Laser Therapy for Stretch Marks
So you think the light energy of the sun is amazing?
In general, laser surgery involves highly concentrated light to cut, vaporize or resurface human tissue. The process dissolves molecular bonds. It breaks down or accelerates tissue in whatever way is desired. Laser light works with a level of precision that few scalpel methods can match.
How does a laser work on stretch marks?
An almost unimaginably intense ray of light moves up and down on the stretch marks, demolishing scar tissue in its path.
Stretch mark scars are formed in the dermis, which is the middle of the skin’s three layers. When energy from the laser gets absorbed by the dermis, the production of new collagen is stimulated. This protein, which is a major component of skin, subsequently fills in the scarring, causing the skin to return, to some degree, to its original color and texture.
Yellow and green light lasers are used for this procedure, the same as those used to treat vascular problems. Researchers aren’t certain why these lasers work best; they think that it probably has something to do with the ability of collagen or elastin molecules to deeply absorb the light.
What does a patient experience during and immediately after the procedure?
The sensation of a laser is mild pinching or pricking. Healing is almost immediate. Irregardless of how impressively this laser changes tissue, it’s actually a low-level energy version, and is even safe for use on infants. Side effects are rare, but when they do occur, it will be bruising, blistering, swelling, or reddening, which goes away in a few days.
Darker skinned patients may see a temporary alteration in the color of their skin that surrounds the treated area. What’s happened is their skin has absorbed light from the laser. This effect disappears soon.
Appointment terms vary, and so do results.
The location of marks doesn’t matter; the laser can get to them all. Severity and location does make a difference, however, in how long a session will last, and how many treatments are necessary. It tends to be anywhere from ten minutes to sixty, and anywhere from two to six sessions. Accordingly, multiple lasers may be used. These varying conditions will also affect the cost.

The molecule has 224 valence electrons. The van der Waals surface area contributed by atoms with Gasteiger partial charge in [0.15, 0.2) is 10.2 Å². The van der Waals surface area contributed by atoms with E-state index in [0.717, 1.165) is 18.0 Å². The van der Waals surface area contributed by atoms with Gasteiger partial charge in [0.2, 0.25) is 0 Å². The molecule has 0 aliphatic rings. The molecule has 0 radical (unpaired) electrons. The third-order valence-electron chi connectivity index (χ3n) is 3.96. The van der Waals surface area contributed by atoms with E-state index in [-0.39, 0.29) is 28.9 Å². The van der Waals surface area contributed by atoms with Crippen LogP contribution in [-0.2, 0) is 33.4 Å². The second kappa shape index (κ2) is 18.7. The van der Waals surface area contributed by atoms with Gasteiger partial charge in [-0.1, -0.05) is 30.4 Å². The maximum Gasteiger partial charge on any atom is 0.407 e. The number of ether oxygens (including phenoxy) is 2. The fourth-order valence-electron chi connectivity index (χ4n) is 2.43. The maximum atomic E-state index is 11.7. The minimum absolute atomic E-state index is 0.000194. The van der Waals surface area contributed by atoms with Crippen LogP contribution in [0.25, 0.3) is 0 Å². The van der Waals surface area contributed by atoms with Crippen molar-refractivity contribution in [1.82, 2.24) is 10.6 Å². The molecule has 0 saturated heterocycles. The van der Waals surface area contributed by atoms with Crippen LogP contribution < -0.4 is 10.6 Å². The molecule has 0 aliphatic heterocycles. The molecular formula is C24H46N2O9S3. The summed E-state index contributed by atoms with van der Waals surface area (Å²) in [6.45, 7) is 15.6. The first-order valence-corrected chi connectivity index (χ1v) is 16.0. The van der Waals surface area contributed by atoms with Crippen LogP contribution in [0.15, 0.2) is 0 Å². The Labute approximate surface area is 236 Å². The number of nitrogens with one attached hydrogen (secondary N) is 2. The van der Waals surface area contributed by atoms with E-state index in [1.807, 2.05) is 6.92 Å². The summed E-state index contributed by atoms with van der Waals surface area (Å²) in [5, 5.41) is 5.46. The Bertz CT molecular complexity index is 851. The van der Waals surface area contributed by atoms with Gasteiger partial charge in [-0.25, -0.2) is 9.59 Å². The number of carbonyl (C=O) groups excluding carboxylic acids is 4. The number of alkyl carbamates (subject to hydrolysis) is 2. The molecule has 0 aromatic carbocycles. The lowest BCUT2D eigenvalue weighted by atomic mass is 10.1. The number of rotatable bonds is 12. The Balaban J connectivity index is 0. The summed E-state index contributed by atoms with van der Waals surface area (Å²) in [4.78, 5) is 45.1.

A good rule of thumb is to get the procedure done early, when the stretch marks are new. The older the stretch mark, the harder it is to fade it. This is ironic because the new scars are dark and livid. The old ones are pale, a silvery-white. But the fact remains that the recent, dark scars are the easiest to treat.
Accordingly, younger patients fare better. This is not only because their stretch marks are likely to be newer, but also because their youthful skin is better equipped to regenerate, down at the cellular level.
No matter what the prior conditions may have been, the final results may take up to a year to show.
It’s been reported that about half of the people who have had laser treatments feel there has been an improvement. Hard evidence is difficult to come by, because stretch marks are not camera-friendly. They seem more or less pronounced from one angle to another.
Is laser surgery for you?
The cost can be prohibitive, and because the procedure is elective, insurance companies usually won’t cover it.
The sessions tend to run from $400-$1500, and you’re going to need more than one.
And no matter how much you pay, your stretch marks will not be all gone. Depending on their age or severity, they will either be much less apparent, which may be worth it, or you won’t see much difference at all.
Stretch marks from massive weight gain are very deeply furrowed, and don’t respond well to laser surgery. So if you’re on the path to obesity, and you want to avoid permanent damage, then you should immediately make a U-turn in your eating habits.